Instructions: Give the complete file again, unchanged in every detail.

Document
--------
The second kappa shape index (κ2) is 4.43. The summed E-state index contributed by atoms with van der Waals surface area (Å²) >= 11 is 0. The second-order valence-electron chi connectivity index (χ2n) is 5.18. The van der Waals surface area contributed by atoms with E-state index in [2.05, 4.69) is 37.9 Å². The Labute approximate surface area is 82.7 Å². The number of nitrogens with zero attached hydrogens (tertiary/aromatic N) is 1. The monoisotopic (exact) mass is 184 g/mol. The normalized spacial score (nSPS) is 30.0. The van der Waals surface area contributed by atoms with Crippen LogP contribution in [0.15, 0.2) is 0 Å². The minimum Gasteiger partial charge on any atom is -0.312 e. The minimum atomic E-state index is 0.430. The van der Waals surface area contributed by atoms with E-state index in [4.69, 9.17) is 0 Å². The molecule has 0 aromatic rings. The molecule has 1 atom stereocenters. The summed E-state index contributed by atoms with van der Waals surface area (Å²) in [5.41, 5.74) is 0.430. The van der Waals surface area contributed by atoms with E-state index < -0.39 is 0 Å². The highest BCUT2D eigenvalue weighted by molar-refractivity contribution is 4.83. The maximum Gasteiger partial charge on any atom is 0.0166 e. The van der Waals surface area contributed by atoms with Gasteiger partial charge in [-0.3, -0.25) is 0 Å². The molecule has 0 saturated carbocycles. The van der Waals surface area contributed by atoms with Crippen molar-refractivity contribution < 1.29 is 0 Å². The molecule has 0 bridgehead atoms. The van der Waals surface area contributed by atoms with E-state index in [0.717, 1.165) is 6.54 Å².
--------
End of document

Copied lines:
The second kappa shape index (κ2) is 4.43. The summed E-state index contributed by atoms with van der Waals surface area (Å²) >= 11 is 0. The second-order valence-electron chi connectivity index (χ2n) is 5.18. The van der Waals surface area contributed by atoms with E-state index in [2.05, 4.69) is 37.9 Å². The Labute approximate surface area is 82.7 Å². The number of nitrogens with zero attached hydrogens (tertiary/aromatic N) is 1. The monoisotopic (exact) mass is 184 g/mol. The normalized spacial score (nSPS) is 30.0. The van der Waals surface area contributed by atoms with Crippen LogP contribution in [0.15, 0.2) is 0 Å². The minimum Gasteiger partial charge on any atom is -0.312 e. The minimum atomic E-state index is 0.430. The van der Waals surface area contributed by atoms with E-state index in [4.69, 9.17) is 0 Å². The molecule has 0 aromatic rings. The molecule has 1 atom stereocenters. The summed E-state index contributed by atoms with van der Waals surface area (Å²) in [5.41, 5.74) is 0.430. The van der Waals surface area contributed by atoms with E-state index < -0.39 is 0 Å². The highest BCUT2D eigenvalue weighted by molar-refractivity contribution is 4.83. The maximum Gasteiger partial charge on any atom is 0.0166 e. The van der Waals surface area contributed by atoms with Gasteiger partial charge in [-0.3, -0.25) is 0 Å². The molecule has 0 saturated carbocycles. The van der Waals surface area contributed by atoms with Crippen molar-refractivity contribution < 1.29 is 0 Å². The molecule has 0 bridgehead atoms. The van der Waals surface area contributed by atoms with E-state index in [0.717, 1.165) is 6.54 Å².